A master timing IOC has difference responsibilities depending on if it is an event master or a soft master. An event master will be an event generator (create "tick" and "counter reset" events). When the event master detects a "counter reset", it broadcasts the time the event occurred to all event slaves on the network. The slaves can use the time stamp data to verify their own time. A soft timing master does not have any events, so no broadcasting is done. Both soft and event masters have the ability to be queried at any time by slaves for the current time.

Role of a Slave Timing IOC

A slave timing IOC also has difference responsibilities depending on if it is an event slave or a soft slave. An event slave contains hardware to manage "tick" and "counter reset" events. The time stamp support software uses this information to maintain time. An event slave will listen for broadcasts from the event master timing IOC and use the information to verify it's time. A soft slave periodically queries a master timing IOC to get the current time.

Design Specifications Summary

Event System Synchronized Time

All IOCs will have identical event times. In addition, all IOCs will maintain the same current time.

The minimum events which must be supported is two. One must be used as a "tick" event and one must be used as a "reset hardware tick counter" event. The second will be used to update the time stamp representing the current time.

An optional event can be used as a "heartbeat" event. This event can be used to signal errors.

Soft Time

All IOCs of this type will maintain time stamps which are within two clocks ticks or 1/30th of a second of a master. The master may be a designated IOC or the Unix boot server. A Unix boot server master or the server pointed to by the EPICS environment variable EPICS_TS_NTP_INET must have NTP available for polling.

User Level Interface

General Use Functions

Three functions exist in the synchronous time stamp support software for the user to retrieve time stamps:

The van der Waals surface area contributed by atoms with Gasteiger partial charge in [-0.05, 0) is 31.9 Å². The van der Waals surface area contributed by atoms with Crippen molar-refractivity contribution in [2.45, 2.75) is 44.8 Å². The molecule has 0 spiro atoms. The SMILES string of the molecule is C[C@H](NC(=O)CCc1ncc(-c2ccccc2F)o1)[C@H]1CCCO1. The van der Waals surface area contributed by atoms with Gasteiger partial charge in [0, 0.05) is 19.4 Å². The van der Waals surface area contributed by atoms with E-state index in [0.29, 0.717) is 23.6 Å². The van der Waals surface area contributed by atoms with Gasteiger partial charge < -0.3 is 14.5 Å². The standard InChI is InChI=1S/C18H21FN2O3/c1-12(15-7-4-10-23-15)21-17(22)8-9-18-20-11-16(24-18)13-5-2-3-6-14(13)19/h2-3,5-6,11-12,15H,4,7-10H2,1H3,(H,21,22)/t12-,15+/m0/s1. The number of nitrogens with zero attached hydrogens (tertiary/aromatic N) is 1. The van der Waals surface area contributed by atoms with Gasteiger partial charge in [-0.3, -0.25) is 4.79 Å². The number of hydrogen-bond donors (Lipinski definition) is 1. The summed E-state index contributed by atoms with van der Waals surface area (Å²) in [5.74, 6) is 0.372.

To retrieve the time stamp which represents the time that an event occurred, use TSgetTimeStamp(). TScurrentTimeStamp() can be used to retrieve the time stamp which represents the time of day. TsLocalTime() is the function for returning the current time stamp in the old time stamp driver, the routine can still be used to retrieve this information. The function TSgetFirstOfYear() attempts to give the caller a time stamp representing January 1 of the current year relative to the vxWorks epoch 1970.

An EPICS enironment variable named EPICS_TS_NTP_INET exists which can be set to point to an NTP server. The default NTP server is the IOC boot server.

Test Functions

The following functions can be run from the vxWorks shell to give information about the time stamp driver.

Debugging Information

A global variable exists named TSdriverDebug. Setting this variable to a positive value in the vxWorks start up script will inform the time stamp driver to print information about what it is doing. The greater the value, the more information the driver will print. The number can be set and adjusted to any value any time while the IOC is running.

Record Support

Record support will have the ability to tie the record processing time to an event. This means that a user can specify that processing of a record is due to an event (from the event system). When the record gets processed, the time in the TIME field of the record will be the time when the event occurred. In order to support the event times from record support, two new fields will be added to dbCommon. The fields will be Time Stamp Event (TSE), and Time Stamp Event Link (TSEL). The TSE field will be the actual event time the user is interested in. The TSEL field will be a link used to populate the TSE.

To facilitate the use of the time stamp support software, a new record support function will be added: